ISLAMABAD: Terrorism and armed clashes continue to cause a huge number of innocent people to flee for their lives. They are left homeless, uncared for and without basic amenities.
A recent report of the Internal Displacement Monitoring Cell (IDMC) and the United Nations High Commission for Refugees (UNHCR) claims that as many as 131,000 persons have become internally displaced in the country since March this year. The figure does not include many of them who are unregistered.
The report says in Pakistan the internally displaced persons (IDPs) exceeds 415,000 for the year 2012. About 1.1 million IDPs registered as displaced by conflict in the north-west of Pakistan.
As many as five million people have been displaced by conflict, sectarian violence and widespread human-rights abuses in the entire north-western part of the country since 2004.
Disaster induced displacement has been even more extensive. Around 15 million people were displaced across the country by three years of monsoon floods between 2010 and 2012, and millions more by earthquakes and drought over the years, the report adds.
While the magnitude of conflict-related displacement reached its peak in 2009 when three million people were displaced, by the end of 2010, the number of IDPs had fallen to around one million. Since then, returns have been offset by new displacements.
Today, Pakistan faces a renewed displacement crisis, fuelled by massive new forced population movements in FATA, the current focus of conflict in the region.
While experts say that the government has hav ndled IDP related issues with extraordinary effort, the scale of the crisis has resulted in multiplying response difficulties.
According to the report, while those living in camps are generally considered most needy, two-thirds of all IDPs outside camps live below the poverty line with inadequate access to food, housing and basic services.
While national and international responses have been substantial, they have not consistently been rights-based. In the vast majority of cases, only IDPs who meet government criteria for registration are eligible for food assistance and assistance is usually not targeted towards the most vulnerable.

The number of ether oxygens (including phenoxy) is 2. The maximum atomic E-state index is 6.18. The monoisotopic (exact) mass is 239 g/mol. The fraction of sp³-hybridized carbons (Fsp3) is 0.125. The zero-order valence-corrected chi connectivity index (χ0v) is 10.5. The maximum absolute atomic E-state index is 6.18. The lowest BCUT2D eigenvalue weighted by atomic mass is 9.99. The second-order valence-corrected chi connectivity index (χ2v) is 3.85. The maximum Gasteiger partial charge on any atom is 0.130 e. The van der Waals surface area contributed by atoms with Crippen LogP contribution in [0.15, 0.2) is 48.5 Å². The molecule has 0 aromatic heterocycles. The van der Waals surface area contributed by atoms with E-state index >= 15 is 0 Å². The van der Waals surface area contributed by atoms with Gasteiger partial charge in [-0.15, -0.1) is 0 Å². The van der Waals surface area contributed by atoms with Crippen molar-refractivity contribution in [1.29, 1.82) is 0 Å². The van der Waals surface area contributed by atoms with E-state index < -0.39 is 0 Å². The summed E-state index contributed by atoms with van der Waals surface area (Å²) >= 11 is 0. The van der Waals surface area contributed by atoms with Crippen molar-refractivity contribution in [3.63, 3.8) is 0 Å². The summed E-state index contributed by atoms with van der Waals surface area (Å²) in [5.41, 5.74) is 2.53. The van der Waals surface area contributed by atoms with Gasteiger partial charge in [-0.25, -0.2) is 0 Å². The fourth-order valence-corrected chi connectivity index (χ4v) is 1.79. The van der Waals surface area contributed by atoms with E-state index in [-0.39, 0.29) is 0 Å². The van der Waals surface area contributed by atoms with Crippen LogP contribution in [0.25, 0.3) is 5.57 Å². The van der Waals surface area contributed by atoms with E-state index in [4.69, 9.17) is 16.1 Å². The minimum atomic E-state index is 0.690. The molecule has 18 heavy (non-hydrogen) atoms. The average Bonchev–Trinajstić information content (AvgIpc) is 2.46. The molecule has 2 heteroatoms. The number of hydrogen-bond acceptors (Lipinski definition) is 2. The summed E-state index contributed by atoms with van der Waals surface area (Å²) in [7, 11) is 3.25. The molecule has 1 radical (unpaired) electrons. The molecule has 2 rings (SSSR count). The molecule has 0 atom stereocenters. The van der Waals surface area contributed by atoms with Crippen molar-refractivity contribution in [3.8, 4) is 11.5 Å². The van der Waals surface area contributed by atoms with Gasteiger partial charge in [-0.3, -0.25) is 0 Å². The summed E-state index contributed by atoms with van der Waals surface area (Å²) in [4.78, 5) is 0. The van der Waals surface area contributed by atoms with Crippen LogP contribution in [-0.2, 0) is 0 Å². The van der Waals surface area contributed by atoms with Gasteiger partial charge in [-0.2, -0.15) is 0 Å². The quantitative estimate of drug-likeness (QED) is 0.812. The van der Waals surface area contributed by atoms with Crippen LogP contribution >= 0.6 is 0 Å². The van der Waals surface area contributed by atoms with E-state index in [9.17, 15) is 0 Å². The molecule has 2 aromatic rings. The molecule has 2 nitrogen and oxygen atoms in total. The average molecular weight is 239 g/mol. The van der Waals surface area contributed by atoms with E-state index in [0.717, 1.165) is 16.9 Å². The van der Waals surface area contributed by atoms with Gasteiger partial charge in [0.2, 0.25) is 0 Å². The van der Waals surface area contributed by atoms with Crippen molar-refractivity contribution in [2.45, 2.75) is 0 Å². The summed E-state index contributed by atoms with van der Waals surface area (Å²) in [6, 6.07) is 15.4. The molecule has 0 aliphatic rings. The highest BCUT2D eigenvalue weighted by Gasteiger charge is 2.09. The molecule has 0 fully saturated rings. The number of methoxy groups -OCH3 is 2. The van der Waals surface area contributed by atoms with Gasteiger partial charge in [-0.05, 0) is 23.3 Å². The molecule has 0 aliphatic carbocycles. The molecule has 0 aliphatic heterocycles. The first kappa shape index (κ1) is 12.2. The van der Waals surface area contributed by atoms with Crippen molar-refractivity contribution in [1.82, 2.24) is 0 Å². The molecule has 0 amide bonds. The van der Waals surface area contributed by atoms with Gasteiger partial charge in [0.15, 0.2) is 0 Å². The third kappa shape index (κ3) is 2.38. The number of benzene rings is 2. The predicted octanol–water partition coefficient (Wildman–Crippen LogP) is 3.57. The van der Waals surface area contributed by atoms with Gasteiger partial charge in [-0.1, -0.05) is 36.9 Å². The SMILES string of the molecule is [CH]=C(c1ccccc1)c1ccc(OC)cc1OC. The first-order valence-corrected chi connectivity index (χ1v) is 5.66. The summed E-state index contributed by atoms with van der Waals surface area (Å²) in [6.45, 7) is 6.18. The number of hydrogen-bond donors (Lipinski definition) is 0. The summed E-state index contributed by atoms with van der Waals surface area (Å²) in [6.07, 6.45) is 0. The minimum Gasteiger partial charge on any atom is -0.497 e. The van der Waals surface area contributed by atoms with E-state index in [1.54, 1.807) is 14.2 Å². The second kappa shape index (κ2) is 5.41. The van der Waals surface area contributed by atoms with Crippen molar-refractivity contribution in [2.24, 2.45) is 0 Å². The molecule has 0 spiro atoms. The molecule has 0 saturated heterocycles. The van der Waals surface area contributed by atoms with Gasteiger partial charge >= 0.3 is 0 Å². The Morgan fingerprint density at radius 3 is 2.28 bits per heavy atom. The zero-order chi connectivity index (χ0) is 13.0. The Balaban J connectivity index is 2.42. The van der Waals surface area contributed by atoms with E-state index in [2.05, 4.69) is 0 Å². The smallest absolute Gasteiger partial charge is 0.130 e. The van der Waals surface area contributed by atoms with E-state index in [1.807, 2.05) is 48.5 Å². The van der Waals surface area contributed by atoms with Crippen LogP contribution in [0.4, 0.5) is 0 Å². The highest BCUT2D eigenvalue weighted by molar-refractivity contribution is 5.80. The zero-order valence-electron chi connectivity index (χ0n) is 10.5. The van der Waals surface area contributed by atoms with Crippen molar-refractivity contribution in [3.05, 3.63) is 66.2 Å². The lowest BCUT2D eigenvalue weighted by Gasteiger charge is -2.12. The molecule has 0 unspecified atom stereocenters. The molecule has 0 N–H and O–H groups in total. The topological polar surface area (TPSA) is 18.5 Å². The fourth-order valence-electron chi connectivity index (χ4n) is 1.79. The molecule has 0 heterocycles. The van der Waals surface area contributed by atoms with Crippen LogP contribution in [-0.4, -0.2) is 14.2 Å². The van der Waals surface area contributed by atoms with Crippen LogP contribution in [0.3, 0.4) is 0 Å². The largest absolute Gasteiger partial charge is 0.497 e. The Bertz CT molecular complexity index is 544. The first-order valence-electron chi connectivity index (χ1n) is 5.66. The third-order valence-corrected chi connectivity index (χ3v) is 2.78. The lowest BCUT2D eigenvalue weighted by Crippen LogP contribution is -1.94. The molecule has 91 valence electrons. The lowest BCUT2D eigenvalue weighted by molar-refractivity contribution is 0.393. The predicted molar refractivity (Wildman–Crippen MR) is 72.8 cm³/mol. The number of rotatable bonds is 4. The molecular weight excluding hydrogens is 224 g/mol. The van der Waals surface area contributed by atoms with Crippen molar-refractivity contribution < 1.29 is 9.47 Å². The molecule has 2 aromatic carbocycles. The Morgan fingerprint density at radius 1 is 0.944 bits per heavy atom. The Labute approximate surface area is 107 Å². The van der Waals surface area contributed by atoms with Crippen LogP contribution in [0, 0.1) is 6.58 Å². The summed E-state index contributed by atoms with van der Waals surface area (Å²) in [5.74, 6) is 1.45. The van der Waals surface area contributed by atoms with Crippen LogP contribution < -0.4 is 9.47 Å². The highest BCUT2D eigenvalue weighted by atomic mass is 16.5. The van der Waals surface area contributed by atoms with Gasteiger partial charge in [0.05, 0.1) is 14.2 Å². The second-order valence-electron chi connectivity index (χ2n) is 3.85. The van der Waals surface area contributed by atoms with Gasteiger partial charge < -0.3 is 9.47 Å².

Therefore, major reform in the government’s criteria for registration is required to bring all displaced people into the assistance net, in line with the “Guiding Principles on Internal Displacement” and to deliver assistance to those most in need, says the report.
Haleem Adil Sheikh, an expert on IDPs related matters concurs that scale is a problem.
“Keeping in view the available resources and capacity, the government has accommodated IDPs’ swift return but since 2008 till 2013, more than four million people have been displaced by conflicts and disasters which is again a big number to deal with,” says Sheikh.
IDMC and UN agencies are of the view that urgent measures are required to address protracted displacement and create the conditions in which Pakistan’ s growing number of IDPs are able to receive sustainable assistance.
Humanitarian agencies are now calling for the government and the development sector to ensure the implementation of the Early Recovery Assistance Framework for FATA.
According to IDMC, the government must take urgent steps to reduce bureaucratic constraints on humanitarian organisations and expedite their access to the displaced.